With all the frustration and abuse coming from Canada’s fraught trading relationship with China, it was easy to forget all about the third anniversary of the Canada-European Union trade deal (CETA) last week.
But when Canada’s agriculture and food exporters turned their attention to that quieter relationship, it wasn’t with any joy. Nor were many of Canada’s political veterans celebratory.
“CETA has now been in force for three years and it has failed to deliver on its promises for Canada’s agri-food exporters,” wrote five former premiers from across the political spectrum in a letter to the federal government’s ministers responsible for trade, food and agriculture.
“This outcome results from the EU Commission and EU member states continuing to impose a wide range of trade barriers for pork, beef, canola, sugar and grains, or failing to reduce those that were to be lowered or eliminated altogether.”
It is a story that this newspaper has covered since CETA was signed. In fact, it is a story we covered while the deal was being negotiated, finalized and passed. There were big hopes, especially for agriculture, that the deal would open Europe’s notoriously closed market to the free flow of Canadian products. Instead, numerous technical issues, some of a spurious nature, have cropped up when Canadian agri-food exporters have attempted to access the EU market. Exports have stagnated, while European food products have flowed here in increasing volumes.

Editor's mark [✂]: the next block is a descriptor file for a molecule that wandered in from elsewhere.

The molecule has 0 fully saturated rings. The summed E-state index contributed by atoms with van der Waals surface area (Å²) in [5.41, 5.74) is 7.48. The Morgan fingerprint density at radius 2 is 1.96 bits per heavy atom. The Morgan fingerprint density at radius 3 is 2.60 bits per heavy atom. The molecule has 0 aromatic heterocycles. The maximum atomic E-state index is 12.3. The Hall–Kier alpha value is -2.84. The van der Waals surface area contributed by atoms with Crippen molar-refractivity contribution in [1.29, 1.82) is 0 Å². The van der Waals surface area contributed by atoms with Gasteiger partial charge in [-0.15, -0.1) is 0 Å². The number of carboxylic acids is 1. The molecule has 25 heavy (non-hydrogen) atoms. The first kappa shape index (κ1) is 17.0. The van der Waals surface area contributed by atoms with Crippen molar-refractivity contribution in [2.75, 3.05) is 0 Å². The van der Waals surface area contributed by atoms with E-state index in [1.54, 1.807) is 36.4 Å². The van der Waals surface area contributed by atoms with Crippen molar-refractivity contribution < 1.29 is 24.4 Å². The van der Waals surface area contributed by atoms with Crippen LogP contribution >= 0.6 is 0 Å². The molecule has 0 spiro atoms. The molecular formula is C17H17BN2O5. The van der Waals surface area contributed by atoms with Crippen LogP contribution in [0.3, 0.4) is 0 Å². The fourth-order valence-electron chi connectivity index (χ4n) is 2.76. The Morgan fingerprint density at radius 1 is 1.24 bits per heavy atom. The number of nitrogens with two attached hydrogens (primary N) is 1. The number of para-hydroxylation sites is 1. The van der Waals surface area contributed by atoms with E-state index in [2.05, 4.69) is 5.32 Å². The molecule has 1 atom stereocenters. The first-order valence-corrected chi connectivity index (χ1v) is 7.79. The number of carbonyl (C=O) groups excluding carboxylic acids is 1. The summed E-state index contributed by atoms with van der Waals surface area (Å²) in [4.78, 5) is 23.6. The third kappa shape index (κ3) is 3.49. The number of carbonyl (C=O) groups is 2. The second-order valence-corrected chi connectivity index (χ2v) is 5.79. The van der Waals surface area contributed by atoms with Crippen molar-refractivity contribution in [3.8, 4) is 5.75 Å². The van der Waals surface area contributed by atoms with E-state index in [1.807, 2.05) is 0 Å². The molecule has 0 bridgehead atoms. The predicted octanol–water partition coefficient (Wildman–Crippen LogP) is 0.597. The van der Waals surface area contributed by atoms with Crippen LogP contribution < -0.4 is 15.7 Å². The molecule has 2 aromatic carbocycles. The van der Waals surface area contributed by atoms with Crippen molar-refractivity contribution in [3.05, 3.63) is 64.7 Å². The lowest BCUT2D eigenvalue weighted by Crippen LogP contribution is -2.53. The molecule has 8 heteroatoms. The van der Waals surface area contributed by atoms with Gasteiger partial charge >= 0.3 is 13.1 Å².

During the negotiations, I spoke with a senior Canadian grain merchant, and he had nothing but skepticism for the deal because to him, from decades of experience, the EU doesn’t want imports unless it desperately needs them. It will find ways to block access if it can, he had concluded.
I spoke with a number of people involved with agri-food exports last week, and the sense I got was that they want action from Ottawa. Nobody is expecting the Europeans to rein in their recalcitrant member states, such as Italy, which is still illegally squeezing Canadian durum with country-of-origin labelling rules.
They don’t expect Eurocrats to act in the boy-scout way that Canada sometimes does, naively acting in good faith regardless of domestic concerns.
But they do expect the federal government’s ministers, trade negotiators and even the prime minister to tackle EU obstructionism with the same admirable energy, commitment and courage with which they confronted an obstreperous U.S. administration in the NAFTA renegotiations.
The sense I’ve gotten from federal officials dealing with the Canada-EU trade situation is one of frustration and annoyance. However, there seems to be little urgency in resolving the situation or in bringing it to a head.
That’s what I heard from the export-related people I spoke with. The government understands the situation, is rightly frustrated with EU behaviour, but doesn’t seem motivated to get on top of it and try to fix things. There’s just no urgency to deal with this problem.
It’s time to change that. This is an urgent matter and needs to be treated with urgency. If our present trade deals aren’t capable of being enforced in the normal course of things, then we need to bring bigger guns to bear.
We shouldn’t be too surprised with the EU’s behaviour. It’s the kind of velvet-gloved, stiletto-armed approach that drove the United Kingdom to ditch EU membership. With CETA we’re getting a much closer view of how the EU operates and it’s not always a pleasant sight.
It’s been easy to be outraged by China. Its actions and behaviour are crude, ham-handed and visibly arrogant. With the EU, it takes a little more observing to notice that its stated ideals don’t always match up with its actions.
But now we’ve had three years of experience with our new relationship with the EU, and it’s time for the federal government to take on European intransigence with a couple of tools it used so well with NAFTA: urgency and commitment.